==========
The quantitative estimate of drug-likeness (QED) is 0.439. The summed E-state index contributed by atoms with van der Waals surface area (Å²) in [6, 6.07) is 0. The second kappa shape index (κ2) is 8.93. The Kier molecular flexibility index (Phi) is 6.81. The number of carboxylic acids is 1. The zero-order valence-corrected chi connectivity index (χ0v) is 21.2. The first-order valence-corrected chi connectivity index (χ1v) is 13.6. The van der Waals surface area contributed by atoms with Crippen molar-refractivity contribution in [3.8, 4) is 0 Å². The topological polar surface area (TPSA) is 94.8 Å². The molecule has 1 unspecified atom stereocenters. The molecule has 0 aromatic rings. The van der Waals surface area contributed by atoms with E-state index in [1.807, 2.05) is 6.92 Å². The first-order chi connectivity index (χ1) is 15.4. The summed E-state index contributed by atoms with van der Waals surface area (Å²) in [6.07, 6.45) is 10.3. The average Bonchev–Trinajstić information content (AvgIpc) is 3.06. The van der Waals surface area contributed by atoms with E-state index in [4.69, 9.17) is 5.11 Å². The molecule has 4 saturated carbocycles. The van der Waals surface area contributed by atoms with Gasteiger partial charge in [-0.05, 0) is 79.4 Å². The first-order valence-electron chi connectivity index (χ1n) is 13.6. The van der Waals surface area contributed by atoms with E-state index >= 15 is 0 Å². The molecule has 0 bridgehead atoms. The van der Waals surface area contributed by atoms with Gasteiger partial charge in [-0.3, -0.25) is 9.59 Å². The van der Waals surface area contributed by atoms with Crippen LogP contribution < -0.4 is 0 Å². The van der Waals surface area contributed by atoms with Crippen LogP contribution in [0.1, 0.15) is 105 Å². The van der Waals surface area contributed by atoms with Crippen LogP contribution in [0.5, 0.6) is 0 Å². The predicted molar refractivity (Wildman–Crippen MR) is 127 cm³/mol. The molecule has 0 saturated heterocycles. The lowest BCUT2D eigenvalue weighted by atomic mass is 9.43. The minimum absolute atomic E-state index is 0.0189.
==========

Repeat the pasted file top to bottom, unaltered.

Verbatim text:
The quantitative estimate of drug-likeness (QED) is 0.439. The summed E-state index contributed by atoms with van der Waals surface area (Å²) in [6, 6.07) is 0. The second kappa shape index (κ2) is 8.93. The Kier molecular flexibility index (Phi) is 6.81. The number of carboxylic acids is 1. The zero-order valence-corrected chi connectivity index (χ0v) is 21.2. The first-order valence-corrected chi connectivity index (χ1v) is 13.6. The van der Waals surface area contributed by atoms with Crippen molar-refractivity contribution in [3.8, 4) is 0 Å². The topological polar surface area (TPSA) is 94.8 Å². The molecule has 1 unspecified atom stereocenters. The molecule has 0 aromatic rings. The van der Waals surface area contributed by atoms with E-state index in [1.807, 2.05) is 6.92 Å². The first-order chi connectivity index (χ1) is 15.4. The summed E-state index contributed by atoms with van der Waals surface area (Å²) in [6.07, 6.45) is 10.3. The average Bonchev–Trinajstić information content (AvgIpc) is 3.06. The van der Waals surface area contributed by atoms with E-state index in [4.69, 9.17) is 5.11 Å². The molecule has 4 saturated carbocycles. The van der Waals surface area contributed by atoms with Gasteiger partial charge in [-0.05, 0) is 79.4 Å². The first-order valence-electron chi connectivity index (χ1n) is 13.6. The van der Waals surface area contributed by atoms with E-state index >= 15 is 0 Å². The molecule has 0 bridgehead atoms. The van der Waals surface area contributed by atoms with Gasteiger partial charge in [-0.3, -0.25) is 9.59 Å². The van der Waals surface area contributed by atoms with Crippen LogP contribution < -0.4 is 0 Å². The van der Waals surface area contributed by atoms with Crippen LogP contribution in [0.1, 0.15) is 105 Å². The van der Waals surface area contributed by atoms with Crippen LogP contribution in [0.5, 0.6) is 0 Å². The predicted molar refractivity (Wildman–Crippen MR) is 127 cm³/mol. The molecule has 0 saturated heterocycles. The lowest BCUT2D eigenvalue weighted by atomic mass is 9.43. The minimum absolute atomic E-state index is 0.0189.